“Hell Squad, Hell Squad, We’re the best!" - Hell Squad cadenceone, two, and three). Despite having worked heavily in comics and television animation for over a decade, Glut still didn’t have a theatrical screenwriting credit by the early 1980s. This all looked like it was going to change when he got the job to write HELL SQUAD, a T&A action flick. Yet despite that film actually being made, Glut would still not receive that elusive first big screen credit and HELL SQUAD turned out to be an object lesson in the seedy world of low budget filmmaking in Hollywood.
HELL SQUAD opens with scientists examining the fallout area of a bomb test in the desert. It seems the United States has developed the Ultra Neutron Bomb (“The UN Bomb as the President calls it,” says Ambassador Mark, who is never given a last name), a device so strong that it will wipe out anything made of flesh in its radius but leave buildings standing untouched. The logic behind this, according to the Ambassador, is that it will wipe out the warring savages, but leave the cities standing for future generations. Um, that doesn’t make much sense and his son, Jack (Glen Hartford), threatens to expose this horror upon humanity to the press when he gets back to the U.S. Unfortunately for Jack, he is kidnapped just moments later by terrorists who demand the bomb for his safe return. With the U.S. President refusing to intervene, the Ambassador turns to his friend Jim (Walter Cox), whose plan is to train Las Vegas showgirls to be expert commandos so they can go in undercover and rescue the son. Read that last part again and really let it sink in. Should we hire freelance commandos? Nope, let’s get a group whose main training is doing high kicks in heels. Makes sense, right? This guy makes military intelligence an oxymoron.
Jim flies to Vegas in order to recruit old friend Jan (Bainbridge Scott) as the leader of the mission. In order to test her skills, he sends two guys to hit on her at the bar and she beats the crap out of him. You passed the test. Jim tells the girls he has an important job for them at $500 a week and $25,000 upon return. In 80s money wouldn’t that pay be the equivalent of a grocery store chain district manager? Anyway, they have to pass the training and sixteen girls in short shorts show up at a desert obstacle course (consisting of a drain pipe to crawl through, 8 tires, a 3-foot pond, and 6-foot wall to jump over) to vie for this mysterious gig. “We have less than 10 days to transform you from Las Vegas showgirls to expert commando fighters,” says the drill sergeant. The team is eventually whittled down to Jan and 8 ferocious female fighters and they are informed of their mission to save the Ambassador’s son. They are told he is being held in an area near the Syrian border. Arriving as a dance troupe in the Middle East, they relax in a big hot tub before getting a mysterious phone call with their instructions. They raid a castle, but the kidnapped son is nowhere to be found. After this scenario repeats itself a few times, Jan begins to suspect there is a spy in their midst who is using the Hell Squad to get rid of enemies. Will she be able to uncover this mole? And will poor Jack ever be saved?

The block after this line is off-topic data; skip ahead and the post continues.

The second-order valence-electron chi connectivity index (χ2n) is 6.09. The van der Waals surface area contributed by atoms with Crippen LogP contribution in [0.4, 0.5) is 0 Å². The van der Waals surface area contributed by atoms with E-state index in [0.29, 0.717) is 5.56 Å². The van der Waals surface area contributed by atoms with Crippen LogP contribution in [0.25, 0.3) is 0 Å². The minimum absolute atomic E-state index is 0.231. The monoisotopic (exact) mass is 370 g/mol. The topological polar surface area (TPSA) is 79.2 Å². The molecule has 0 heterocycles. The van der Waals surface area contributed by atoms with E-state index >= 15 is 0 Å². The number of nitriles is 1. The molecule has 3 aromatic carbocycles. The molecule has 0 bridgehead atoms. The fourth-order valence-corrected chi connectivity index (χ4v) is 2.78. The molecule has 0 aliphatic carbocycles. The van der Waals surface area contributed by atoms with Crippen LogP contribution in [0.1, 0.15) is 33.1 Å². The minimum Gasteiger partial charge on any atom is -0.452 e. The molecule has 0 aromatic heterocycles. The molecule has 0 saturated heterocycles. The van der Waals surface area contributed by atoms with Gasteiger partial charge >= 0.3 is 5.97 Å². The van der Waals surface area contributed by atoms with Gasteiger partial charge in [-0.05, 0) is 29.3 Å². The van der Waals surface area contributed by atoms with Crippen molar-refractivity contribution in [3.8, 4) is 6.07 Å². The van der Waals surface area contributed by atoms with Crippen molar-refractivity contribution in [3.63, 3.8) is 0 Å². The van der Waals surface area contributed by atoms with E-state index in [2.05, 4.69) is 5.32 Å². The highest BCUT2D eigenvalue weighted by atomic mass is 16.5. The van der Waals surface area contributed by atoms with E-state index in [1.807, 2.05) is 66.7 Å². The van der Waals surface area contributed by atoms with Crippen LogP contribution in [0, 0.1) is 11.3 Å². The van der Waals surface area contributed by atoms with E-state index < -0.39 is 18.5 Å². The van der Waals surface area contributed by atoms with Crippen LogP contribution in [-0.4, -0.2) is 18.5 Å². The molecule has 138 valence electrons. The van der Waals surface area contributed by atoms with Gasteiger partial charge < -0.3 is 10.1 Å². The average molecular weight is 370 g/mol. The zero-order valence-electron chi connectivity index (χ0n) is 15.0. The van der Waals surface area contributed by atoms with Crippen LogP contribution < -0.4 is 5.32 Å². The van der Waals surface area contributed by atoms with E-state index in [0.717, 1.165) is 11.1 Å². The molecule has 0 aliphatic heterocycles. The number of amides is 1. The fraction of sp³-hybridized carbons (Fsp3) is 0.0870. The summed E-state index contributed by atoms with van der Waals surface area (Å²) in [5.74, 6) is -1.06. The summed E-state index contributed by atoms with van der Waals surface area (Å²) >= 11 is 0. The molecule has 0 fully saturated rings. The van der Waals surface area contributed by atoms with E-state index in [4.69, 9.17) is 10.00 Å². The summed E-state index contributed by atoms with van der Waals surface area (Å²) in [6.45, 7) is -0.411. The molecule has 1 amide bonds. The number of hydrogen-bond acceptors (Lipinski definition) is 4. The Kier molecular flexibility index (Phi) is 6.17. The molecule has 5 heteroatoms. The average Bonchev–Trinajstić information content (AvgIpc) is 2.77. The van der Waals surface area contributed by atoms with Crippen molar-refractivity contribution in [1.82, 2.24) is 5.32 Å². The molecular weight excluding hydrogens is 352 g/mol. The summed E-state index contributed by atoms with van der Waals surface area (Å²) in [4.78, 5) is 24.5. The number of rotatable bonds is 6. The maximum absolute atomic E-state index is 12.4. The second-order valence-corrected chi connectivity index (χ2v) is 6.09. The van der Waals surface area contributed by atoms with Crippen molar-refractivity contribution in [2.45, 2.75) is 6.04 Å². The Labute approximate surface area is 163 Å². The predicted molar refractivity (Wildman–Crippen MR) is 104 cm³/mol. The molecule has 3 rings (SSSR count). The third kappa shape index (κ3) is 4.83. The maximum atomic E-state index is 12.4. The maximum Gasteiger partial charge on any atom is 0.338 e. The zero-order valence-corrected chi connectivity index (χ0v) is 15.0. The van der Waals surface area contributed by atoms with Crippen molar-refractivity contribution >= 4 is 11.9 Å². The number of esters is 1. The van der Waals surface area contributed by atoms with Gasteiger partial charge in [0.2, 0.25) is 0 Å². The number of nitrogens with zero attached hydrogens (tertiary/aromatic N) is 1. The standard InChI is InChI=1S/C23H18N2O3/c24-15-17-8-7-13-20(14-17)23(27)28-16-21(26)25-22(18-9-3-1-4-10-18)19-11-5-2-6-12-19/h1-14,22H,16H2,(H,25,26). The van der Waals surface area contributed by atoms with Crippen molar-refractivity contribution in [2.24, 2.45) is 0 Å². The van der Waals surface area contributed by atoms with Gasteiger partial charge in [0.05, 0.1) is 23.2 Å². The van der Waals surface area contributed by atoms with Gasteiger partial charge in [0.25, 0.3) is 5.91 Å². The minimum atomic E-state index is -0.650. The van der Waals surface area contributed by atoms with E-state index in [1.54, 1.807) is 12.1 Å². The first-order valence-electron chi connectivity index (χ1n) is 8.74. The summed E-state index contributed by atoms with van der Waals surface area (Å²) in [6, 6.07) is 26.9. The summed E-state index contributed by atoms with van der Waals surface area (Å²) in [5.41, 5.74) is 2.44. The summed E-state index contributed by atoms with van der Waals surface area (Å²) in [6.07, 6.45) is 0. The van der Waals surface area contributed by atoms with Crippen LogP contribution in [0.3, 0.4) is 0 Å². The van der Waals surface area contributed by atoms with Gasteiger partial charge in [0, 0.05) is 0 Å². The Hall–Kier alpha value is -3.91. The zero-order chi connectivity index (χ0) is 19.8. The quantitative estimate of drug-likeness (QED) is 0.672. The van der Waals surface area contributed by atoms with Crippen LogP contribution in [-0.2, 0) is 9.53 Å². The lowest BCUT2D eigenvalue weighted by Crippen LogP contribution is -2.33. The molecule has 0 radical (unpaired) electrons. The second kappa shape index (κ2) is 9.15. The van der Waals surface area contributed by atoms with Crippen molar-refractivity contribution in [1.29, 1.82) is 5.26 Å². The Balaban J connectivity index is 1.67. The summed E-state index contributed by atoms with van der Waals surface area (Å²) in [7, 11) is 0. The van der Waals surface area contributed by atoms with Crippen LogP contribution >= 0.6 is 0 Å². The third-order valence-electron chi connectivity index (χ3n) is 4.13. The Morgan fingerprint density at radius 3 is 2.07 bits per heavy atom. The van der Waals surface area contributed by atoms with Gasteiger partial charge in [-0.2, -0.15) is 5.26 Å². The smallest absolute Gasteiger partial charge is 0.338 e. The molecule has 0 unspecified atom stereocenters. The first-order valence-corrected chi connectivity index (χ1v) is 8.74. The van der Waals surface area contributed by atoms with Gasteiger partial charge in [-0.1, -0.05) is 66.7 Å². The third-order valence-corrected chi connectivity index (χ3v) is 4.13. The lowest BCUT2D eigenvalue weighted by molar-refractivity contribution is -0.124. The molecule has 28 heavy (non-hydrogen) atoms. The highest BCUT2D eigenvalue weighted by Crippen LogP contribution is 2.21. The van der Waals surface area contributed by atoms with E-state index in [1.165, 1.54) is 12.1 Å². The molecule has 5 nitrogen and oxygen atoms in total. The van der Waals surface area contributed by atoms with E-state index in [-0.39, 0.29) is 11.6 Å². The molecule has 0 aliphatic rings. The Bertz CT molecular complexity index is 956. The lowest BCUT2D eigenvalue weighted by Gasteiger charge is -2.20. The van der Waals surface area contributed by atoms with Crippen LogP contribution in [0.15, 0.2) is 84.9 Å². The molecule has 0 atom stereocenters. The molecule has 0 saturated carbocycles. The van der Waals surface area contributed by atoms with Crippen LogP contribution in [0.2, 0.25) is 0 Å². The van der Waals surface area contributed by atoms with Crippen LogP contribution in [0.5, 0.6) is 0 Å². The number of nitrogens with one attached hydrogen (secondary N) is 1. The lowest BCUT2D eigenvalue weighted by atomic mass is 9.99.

|"Herts...Hartford...I'm so confused!"|
Glut met with Hartford about the project – which was initially called COMMANDO GIRLS – and contracts were quickly drawn up. Hartford took out huge ads in Variety to tout the production’s beginning in 1983, giving Glut a small indicator of the turmoil to ensue. “My name was on the ad, misspelled with two Ts,” he amusingly recalls.
Glut receives an extra "T":
Hmmmm, something is missing here:
Whether Hartford was just plain dumb or cynical enough to know the system, we’ll never know. But Glut wasn’t the only one screwed out of payment on the feature. Even the film’s leading lady, Bainbridge Scott, ended up in the red on the HELL SQUAD production. “Apparently she didn’t get paid either,” Glut discloses. “She was doing a play a few years later and I talked to her backstage and she had not the best memories of Hartford.”
|"Hello? When am I getting paid?"|
So what did Hartford do with a film that he only had two-thirds of a script for and no ending? He just wrote it himself, naturally. The film’s last third was written by this anti-auteur and involves the girls being kidnapped by a Shiek with a tiger before they begin their final rescue attempt of Jack, who is held in a European looking castle surrounded by a lake in the middle of the desert. Yes, a lake in the middle of the Middle Eastern desert! Hartford even opts for a Scooby Doo ending where the spy is unmasked by tearing off their fake face. You see, it was the Ambassador’s secretary the whole time and she was actually a he. This leads the dumbstruck diplomat to exclaim, “I’m shocked! It just goes to show you can work with a person and never really get to know them.” It is a stark contrast to Glut’s script. While he freely admits the screenplay is no work of art, Glut at least gave it a breezy, tongue-in-cheek approach, which is probably best for a film about Las Vegas showgirls turned commandos. For example, how can you not love a hot tub scene that is predicated on a girl saying she read about a water shortage in that country so they should all take a bath at the same time?
|"Try shooting from the hip."|
Post-script: Interestingly, Hartford’s son Glen, who essayed the role of the kidnapped son in HELL SQUAD, followed in his father’s fraudulent filmmaking footsteps, but with much more dire consequences. You can read all about it at this link.